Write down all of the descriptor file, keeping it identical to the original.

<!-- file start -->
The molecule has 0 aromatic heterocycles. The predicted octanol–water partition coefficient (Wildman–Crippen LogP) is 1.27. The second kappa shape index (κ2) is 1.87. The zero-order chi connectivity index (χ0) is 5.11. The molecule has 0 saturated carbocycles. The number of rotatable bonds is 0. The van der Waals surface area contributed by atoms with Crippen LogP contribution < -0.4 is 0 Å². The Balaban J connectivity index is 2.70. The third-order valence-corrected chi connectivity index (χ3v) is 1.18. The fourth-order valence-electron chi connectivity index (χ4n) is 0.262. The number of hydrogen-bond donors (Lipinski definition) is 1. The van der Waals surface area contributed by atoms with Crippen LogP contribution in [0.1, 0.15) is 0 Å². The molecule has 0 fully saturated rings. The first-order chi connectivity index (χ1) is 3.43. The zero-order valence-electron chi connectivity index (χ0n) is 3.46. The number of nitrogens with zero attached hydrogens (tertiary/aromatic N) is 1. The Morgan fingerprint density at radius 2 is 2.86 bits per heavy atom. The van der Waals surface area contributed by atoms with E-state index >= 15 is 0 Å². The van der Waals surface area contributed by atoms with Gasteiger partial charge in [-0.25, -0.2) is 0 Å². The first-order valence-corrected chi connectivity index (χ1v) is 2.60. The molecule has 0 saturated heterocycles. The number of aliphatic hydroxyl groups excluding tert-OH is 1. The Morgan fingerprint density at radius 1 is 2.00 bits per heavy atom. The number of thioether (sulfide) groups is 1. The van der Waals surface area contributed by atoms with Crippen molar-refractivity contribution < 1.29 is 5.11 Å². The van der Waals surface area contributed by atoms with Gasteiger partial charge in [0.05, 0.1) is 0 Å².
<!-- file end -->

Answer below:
The molecule has 0 aromatic heterocycles. The predicted octanol–water partition coefficient (Wildman–Crippen LogP) is 1.27. The second kappa shape index (κ2) is 1.87. The zero-order chi connectivity index (χ0) is 5.11. The molecule has 0 saturated carbocycles. The number of rotatable bonds is 0. The van der Waals surface area contributed by atoms with Crippen LogP contribution < -0.4 is 0 Å². The Balaban J connectivity index is 2.70. The third-order valence-corrected chi connectivity index (χ3v) is 1.18. The fourth-order valence-electron chi connectivity index (χ4n) is 0.262. The number of hydrogen-bond donors (Lipinski definition) is 1. The van der Waals surface area contributed by atoms with Crippen LogP contribution in [0.1, 0.15) is 0 Å². The molecule has 0 fully saturated rings. The first-order chi connectivity index (χ1) is 3.43. The zero-order valence-electron chi connectivity index (χ0n) is 3.46. The number of nitrogens with zero attached hydrogens (tertiary/aromatic N) is 1. The Morgan fingerprint density at radius 2 is 2.86 bits per heavy atom. The van der Waals surface area contributed by atoms with E-state index >= 15 is 0 Å². The van der Waals surface area contributed by atoms with Gasteiger partial charge in [-0.25, -0.2) is 0 Å². The first-order valence-corrected chi connectivity index (χ1v) is 2.60. The molecule has 0 saturated heterocycles. The number of aliphatic hydroxyl groups excluding tert-OH is 1. The Morgan fingerprint density at radius 1 is 2.00 bits per heavy atom. The number of thioether (sulfide) groups is 1. The van der Waals surface area contributed by atoms with Crippen molar-refractivity contribution < 1.29 is 5.11 Å². The van der Waals surface area contributed by atoms with Gasteiger partial charge in [0.05, 0.1) is 0 Å².